Rodriguez v. Texas Comm'n on the Arts

Decision Date10 January 2000
Docket NumberNo. 98-10251,98-10251
Citation199 F.3d 279
Parties(5th Cir. 2000) ABEL RODRIGUEZ, Plaintiff-Appellant, v. TEXAS COMMISSION ON THE ARTS, Defendant-Appellee. Summary Calendar
CourtU.S. Court of Appeals — Fifth Circuit

Appeal from the United States District Court For the Northern District of Texas

Before DAVIS, DUHE and PARKER, Circuit Judges.

ROBERT M. PARKER, Circuit Judge.

Plaintiff sued the Texas Commission on the Arts in federal court alleging copyright infringement. Plaintiff appeals decision of the United States District Court for the Northern District of Texas dismissing plaintiff's suit for lack of subject matter jurisdiction. Because we find that the Copyright Clarification Act, 17 U.S.C. 511 (1994), does not abrogate a state's Eleventh Amendment immunity pursuant to a valid exercise of congressional power, we AFFIRM.

FACTS AND PROCEEDINGS BELOW

Plaintiff claims that the Arts Commission infringed on his design for Texas license plates, a design which he registered with the United States Copyright Office, when it started selling its specialized "State of the Arts" license plates to Texas residents. In response to plaintiff's complaint, defendant filed a motion to dismiss for lack of subject matter jurisdiction and for failure to state a claim upon which relief can be granted. The district court granted defendant's motion to dismiss and entered an order dismissing the complaint for lack of subject matter jurisdiction pursuant to FED R. CIV. P. 12(b)(1). Plaintiff argues on appeal that the district court's ruling is erroneous because Congress had the power to pass a law that gave plaintiff a cause of action for copyright infringement against the State of Texas.

STANDARD OF REVIEW

We review a district court's grant of a motion to dismiss for lack of subject matter jurisdiction de novo. See Herbert v. United States, 53 F.3d 720, 722 (5th Cir. 1995); see also EP Operating Ltd. Partnership v. Placid Oil Co., 26 F.3d 563, 566 (5th Cir. 1994) ("This Court reviews dismissal under Fed. R. Civ. P. 12(b)(1) de novo using the same standards employed by the district court.").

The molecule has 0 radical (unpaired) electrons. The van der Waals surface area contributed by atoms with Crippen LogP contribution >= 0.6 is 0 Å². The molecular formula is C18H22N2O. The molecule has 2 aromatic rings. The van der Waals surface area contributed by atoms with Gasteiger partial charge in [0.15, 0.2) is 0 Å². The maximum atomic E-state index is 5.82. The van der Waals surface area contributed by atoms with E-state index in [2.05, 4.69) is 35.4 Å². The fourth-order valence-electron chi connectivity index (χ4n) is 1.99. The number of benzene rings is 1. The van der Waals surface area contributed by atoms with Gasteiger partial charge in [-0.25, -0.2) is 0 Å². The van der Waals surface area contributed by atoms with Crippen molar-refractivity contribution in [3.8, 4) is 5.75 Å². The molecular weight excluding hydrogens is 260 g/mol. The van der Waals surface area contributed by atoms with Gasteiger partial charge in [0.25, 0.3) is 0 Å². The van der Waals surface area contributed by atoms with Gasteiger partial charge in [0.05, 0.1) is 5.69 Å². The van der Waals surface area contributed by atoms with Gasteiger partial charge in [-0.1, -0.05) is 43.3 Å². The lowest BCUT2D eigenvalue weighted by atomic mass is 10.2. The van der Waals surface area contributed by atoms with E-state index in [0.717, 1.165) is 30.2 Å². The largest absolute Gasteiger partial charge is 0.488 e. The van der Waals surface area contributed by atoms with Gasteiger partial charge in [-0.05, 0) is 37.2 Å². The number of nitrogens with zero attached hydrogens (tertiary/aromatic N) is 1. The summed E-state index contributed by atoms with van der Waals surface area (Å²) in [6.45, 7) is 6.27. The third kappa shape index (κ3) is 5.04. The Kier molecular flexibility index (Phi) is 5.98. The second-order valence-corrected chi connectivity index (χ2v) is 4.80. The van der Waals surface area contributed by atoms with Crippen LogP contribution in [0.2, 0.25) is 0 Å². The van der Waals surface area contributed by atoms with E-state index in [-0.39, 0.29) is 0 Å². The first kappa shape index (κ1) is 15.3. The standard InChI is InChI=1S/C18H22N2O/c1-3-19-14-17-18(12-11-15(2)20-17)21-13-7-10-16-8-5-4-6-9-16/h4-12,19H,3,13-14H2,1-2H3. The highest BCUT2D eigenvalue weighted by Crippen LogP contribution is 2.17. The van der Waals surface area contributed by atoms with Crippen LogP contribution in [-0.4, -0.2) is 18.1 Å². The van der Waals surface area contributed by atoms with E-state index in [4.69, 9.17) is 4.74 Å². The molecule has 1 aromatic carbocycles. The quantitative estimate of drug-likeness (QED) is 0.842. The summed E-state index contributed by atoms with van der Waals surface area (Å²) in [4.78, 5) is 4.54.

DISCUSSION

Citizens may not bring suit against a state or any instrumentality thereof without the state's consent. See U.S. Const. amend. XI.; Hans v. Louisiana, 134 U.S. 1, 15 (1890) (noting that federal jurisdiction over suits against unconsenting states "was not contemplated by the Constitution when establishing the judicial power of the United States"). Plaintiffs contend that Congress's enactment of the Copyright Remedy Clarification Action of 1990, 17 U.S.C. 511(a) (1994), validly abrogated the States' sovereign immunity from suit in copyright matters.

To determine whether Congress abrogated a state's sovereign immunity, we must ask two questions: first, whether Congress unequivocally expressed its intent to abrogate such immunity, and second, whether Congress acted pursuant to a valid exercise of its power. See Seminole Tribe v. Florida, 517 U.S. 44, 55 (1996). That we agree with the district court's finding that the Copyright Act's plain language1 "makes it indubitable that Congress intended through this Act to abrogate the States' sovereign immunity from suit in copyright matters" needs little explanation. Therefore, we turn to our analysis of whether Congress acted pursuant to a valid exercise of its power in enacting the Copyright Act.

Congress may not abrogate sovereign immunity unless its does so in accordance with a valid exercise of its power. See Seminole Tribe, 517 U.S. at 55. "Seminole Tribe makes clear that Congress may not abrogate state sovereign immunity pursuant to its Article I powers; hence the . . . Act cannot be sustained under either the Commerce Clause or the Patent Clause." Florida Prepaid Postsecondary Educ. Exp. Bd. v. College Savings Bank, ___ U.S. ___, ___, 119 S. Ct. 2199, 2204 (1999). Therefore, the Copyright Act's sovereign immunity abrogation provision may only be constitutionally justified under the Fourteenth Amendment.

The United States Supreme Court recently addressed this very question in the context of the Patent and Plant Variety Protection Remedy Clarification Act, 37 U.S.C. 296(a) (1994 ed. and Supp. III). In College Savings Bank, the Supreme Court held that the Patent Remedy Act cannot be sustained as legislation enacted to enforce the guarantees of the Fourteenth Amendment's Due Process Clause. See ___ U.S. at ___, ...

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